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The disparity between changes in the prevalence of mental illness and disability support rates in Australia

Clarifying the type of support needed by people with a psychiatric disability must be a priority

One major focus of Australia’s national mental health strategy has been to increase access to treatment for those with common mental disorders, particularly anxiety and depressive disorders. Despite indications that treatment rates have increased in Australia,1 there is little evidence that the population prevalence of these disorders has declined, a phenomenon also reported in other high income countries where increased treatment has been made available.2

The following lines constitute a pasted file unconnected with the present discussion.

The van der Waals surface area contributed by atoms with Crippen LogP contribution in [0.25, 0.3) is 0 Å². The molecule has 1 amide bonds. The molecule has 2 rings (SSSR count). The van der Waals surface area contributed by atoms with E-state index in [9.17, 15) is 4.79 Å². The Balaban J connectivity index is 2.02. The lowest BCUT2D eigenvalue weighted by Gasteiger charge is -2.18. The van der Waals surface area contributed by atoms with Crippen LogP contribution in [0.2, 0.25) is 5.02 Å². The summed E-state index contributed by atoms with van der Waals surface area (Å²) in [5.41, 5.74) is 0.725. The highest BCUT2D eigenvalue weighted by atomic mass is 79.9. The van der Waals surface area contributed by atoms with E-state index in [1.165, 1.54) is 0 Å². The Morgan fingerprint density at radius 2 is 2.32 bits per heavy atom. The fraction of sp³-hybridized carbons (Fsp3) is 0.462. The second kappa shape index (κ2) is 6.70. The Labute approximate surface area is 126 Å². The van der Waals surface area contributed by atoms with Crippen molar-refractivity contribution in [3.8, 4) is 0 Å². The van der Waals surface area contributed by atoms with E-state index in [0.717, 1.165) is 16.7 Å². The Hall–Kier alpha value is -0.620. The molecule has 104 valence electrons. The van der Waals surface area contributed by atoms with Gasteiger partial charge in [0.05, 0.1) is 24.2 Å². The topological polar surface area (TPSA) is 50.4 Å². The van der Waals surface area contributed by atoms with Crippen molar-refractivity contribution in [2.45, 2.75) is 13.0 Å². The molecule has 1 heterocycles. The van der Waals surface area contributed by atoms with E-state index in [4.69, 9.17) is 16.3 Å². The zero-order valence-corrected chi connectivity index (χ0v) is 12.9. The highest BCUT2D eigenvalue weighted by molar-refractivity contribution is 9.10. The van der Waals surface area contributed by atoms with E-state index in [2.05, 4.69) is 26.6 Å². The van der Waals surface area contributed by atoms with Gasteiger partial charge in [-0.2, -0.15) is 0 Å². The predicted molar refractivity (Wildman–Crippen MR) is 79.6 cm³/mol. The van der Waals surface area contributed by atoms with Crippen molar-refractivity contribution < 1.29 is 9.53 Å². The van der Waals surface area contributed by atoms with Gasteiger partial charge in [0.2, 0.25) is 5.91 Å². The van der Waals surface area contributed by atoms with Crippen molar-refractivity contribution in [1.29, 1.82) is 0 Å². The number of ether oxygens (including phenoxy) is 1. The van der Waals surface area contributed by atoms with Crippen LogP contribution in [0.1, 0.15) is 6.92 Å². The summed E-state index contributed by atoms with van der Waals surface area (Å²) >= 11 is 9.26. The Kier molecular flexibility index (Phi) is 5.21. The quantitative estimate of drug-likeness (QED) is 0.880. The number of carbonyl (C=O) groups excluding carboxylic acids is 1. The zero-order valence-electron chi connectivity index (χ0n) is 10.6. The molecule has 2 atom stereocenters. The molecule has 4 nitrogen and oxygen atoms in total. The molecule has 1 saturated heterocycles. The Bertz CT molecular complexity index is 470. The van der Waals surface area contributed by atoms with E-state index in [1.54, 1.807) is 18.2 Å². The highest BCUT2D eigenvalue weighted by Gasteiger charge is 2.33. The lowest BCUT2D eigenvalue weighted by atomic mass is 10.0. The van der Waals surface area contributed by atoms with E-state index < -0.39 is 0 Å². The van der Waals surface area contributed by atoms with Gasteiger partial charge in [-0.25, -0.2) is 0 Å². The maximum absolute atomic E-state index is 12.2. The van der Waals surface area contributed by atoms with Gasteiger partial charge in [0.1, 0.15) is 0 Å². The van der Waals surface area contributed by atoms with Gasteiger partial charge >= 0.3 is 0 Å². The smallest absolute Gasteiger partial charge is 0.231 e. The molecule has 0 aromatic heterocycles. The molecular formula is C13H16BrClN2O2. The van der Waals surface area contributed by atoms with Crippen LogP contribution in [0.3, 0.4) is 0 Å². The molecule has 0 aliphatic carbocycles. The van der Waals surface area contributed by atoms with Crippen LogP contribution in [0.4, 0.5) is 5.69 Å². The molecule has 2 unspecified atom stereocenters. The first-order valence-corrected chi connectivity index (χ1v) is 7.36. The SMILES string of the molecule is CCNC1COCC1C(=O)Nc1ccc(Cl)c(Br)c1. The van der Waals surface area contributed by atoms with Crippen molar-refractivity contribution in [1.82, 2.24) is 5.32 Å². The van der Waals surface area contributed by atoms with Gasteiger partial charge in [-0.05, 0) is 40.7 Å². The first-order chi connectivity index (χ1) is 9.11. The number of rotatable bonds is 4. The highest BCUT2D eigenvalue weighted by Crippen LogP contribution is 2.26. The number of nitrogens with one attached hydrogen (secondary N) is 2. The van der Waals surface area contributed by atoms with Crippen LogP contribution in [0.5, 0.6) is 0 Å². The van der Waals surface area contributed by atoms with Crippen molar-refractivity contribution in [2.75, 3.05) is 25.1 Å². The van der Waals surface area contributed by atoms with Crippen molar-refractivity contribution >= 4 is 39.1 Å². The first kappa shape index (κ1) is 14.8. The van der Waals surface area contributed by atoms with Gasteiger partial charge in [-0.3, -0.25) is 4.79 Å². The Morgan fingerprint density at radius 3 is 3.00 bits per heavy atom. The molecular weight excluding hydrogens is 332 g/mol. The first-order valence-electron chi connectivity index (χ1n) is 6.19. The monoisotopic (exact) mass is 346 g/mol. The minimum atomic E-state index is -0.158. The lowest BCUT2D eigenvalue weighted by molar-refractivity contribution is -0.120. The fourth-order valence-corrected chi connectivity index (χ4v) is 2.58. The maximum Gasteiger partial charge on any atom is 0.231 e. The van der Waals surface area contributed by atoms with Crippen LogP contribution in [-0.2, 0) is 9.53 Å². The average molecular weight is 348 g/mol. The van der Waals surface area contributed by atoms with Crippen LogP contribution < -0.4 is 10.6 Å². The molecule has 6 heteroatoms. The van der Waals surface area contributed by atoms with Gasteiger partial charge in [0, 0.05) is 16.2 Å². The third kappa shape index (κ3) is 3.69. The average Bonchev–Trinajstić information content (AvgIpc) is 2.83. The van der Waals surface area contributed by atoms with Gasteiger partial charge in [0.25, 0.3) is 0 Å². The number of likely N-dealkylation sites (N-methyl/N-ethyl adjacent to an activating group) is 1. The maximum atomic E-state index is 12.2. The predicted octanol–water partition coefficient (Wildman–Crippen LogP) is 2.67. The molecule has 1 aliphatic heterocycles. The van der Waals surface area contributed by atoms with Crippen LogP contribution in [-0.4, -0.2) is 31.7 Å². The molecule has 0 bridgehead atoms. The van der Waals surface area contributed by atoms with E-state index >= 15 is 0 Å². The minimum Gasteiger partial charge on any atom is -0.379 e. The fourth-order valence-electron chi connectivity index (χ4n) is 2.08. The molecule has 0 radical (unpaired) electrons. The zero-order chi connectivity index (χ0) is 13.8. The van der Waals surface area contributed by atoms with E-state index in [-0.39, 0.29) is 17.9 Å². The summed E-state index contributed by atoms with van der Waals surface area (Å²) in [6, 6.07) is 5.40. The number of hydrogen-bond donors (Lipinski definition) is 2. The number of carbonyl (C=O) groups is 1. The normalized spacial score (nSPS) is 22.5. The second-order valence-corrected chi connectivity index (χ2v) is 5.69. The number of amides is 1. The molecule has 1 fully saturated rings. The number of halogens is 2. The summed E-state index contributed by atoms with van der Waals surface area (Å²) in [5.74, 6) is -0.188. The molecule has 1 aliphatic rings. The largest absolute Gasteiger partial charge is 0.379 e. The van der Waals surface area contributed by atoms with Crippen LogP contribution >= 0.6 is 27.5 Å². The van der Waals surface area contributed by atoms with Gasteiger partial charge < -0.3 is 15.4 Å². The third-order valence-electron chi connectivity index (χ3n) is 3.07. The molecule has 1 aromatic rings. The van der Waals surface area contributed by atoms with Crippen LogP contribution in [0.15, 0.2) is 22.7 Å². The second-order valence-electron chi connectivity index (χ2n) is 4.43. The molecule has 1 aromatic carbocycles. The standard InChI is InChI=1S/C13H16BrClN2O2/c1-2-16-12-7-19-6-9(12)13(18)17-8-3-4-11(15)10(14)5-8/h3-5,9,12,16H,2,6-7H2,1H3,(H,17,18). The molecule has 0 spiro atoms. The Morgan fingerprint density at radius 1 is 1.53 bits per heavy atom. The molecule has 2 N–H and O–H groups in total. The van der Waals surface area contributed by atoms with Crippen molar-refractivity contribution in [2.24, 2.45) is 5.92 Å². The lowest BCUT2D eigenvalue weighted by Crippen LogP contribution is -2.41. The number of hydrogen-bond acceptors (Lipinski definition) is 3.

Harvey and colleagues also conclude, as reported in this issue of the MJA, that the prevalence of probable common mental disorders among working age Australians has remained stable or even decreased slightly between 2001 and 2014.3 Prevalence was estimated by measuring the levels of psychological distress in respondents to Australian national health surveys, using scores on the Kessler Psychological Distress Scale (K10) as an indicator of the likelihood of a mental disorder diagnosis. Their finding that the prevalence of probable common mental disorders has not changed is consistent with conclusions drawn from Australian surveys in which the presence of a mental disorder was assessed by interview4 and from the Global Burden of Disease…